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The protein SO4266 (gi|24375750) from the bacterium Shewanella oneidensis MR-1 is annotated as a member of Pfam PF02661. This family consists of Fic (filamentation induced by cAMP) proteins and their relatives, and is characterized by the presence of a well-conserved HPFXXGNG motif 1. The biochemistry of Fic proteins has not been characterized extensively and their exact molecular functions remain unknown. From early studies in Escherichia coli, it is believed that Fic proteins and cAMP may be involved in a regulatory mechanism of cell division, including folate metabolism by the synthesis of p-aminobenzoic acid (PABA) or folate 1. Proteins containing the Fic domain are present in all kingdoms of life and range in size from ~200 to 500 amino acids. The Fic protein family contains 647 members, including two human proteins, according to Pfam (May 2008). Sequence-based clustering 2 of this protein family, at 30% sequence identity, groups these proteins into 18 clusters. Three crystal structures of Fic proteins from bacteria (unpublished) are available in the Protein Data Bank [accession codes 2g03 (194 residues, 2.2 Å), 2f6s (201 residues, 2.5 Å) and 3cuc (262 residues, 2.7 Å)]. The first two of these proteins belong to a single cluster of 16 members and share ~60% sequence identity. The anti-apoptotic bacterial effector protein BepA, which is a type IV secretion (T4S) system substrate, also contains an N-terminal Fic domain 3. In humans, the Fic domain is present in the Huntingtin Interacting Protein E (HYPE; Uniprot entry Q9BVA6_HUMAN), a protein of unknown function that is thought to interact with Huntingtin, one of the major proteins in the Huntington's disease protein interaction network (listed as NAD- or FAD-binding) 4. Bioinformatics analysis of prokaryotic toxin-antitoxin networks 5 suggests that Fic proteins are putative death-on-curing (Doc) toxins that are part of the Phd-Doc system. These proteins likely function as metal-dependent nucleases or RNA-processing enzymes, 5 while more recent studies suggest that Doc toxicity is caused by inhibition of translation elongation 6. SO4266 (Uniprot entry Q8E9K5_SHEON), at 372 amino acids, is one of the largest Fic domain-containing proteins to have its structure determined. Interestingly, both HYPE and SO4266 belong to the largest sequence cluster in this family (n.b. our B. thetaiotaomicron NP_811426.1 structure with PDB id 3cuc also belongs to this cluster), which comprises 466 out of 647 proteins, and share ~32% sequence identity in the Fic domain.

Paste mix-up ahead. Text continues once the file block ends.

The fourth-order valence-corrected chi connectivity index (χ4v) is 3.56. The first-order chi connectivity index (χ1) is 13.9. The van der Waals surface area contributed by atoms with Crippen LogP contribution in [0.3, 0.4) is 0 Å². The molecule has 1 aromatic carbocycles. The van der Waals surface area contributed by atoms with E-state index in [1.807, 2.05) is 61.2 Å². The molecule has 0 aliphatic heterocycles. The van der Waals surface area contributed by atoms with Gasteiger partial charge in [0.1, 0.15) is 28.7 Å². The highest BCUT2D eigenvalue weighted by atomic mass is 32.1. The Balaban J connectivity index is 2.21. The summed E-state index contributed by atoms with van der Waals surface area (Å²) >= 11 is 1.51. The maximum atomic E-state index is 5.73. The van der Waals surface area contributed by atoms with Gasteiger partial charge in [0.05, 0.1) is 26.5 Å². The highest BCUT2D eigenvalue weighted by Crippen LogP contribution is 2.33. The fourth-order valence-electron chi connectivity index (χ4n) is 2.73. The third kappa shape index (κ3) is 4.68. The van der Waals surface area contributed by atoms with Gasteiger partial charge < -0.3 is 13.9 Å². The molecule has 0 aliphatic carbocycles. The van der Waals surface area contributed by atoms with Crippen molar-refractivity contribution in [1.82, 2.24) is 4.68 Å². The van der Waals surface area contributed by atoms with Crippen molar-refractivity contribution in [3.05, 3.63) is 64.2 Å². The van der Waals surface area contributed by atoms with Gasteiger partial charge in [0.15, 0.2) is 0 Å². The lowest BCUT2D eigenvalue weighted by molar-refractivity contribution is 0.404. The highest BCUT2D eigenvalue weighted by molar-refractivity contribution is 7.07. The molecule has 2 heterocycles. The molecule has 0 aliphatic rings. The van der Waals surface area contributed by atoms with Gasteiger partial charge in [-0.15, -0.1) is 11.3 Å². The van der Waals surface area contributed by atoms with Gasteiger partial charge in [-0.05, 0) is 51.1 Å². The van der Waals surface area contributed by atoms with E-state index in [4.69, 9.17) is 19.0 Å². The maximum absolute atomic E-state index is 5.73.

Here, we report the crystal structure of the SO4266 protein at 1.6 Å resolution. The structure reveals a dimeric protein with additional electron density in the vicinity of the highly conserved HPFXXGNG motif in the Fic domain of one subunit that corresponds to the N-terminus of a symmetry-related molecule. In addition, the study also reveals a C-terminal winged-helix DNA-binding domain that sets it apart from the other Fic protein structures. The structure presented here is a representative of the largest sequence cluster and together with the structures of the other Fic proteins paves the way for further structure-based functional characterization.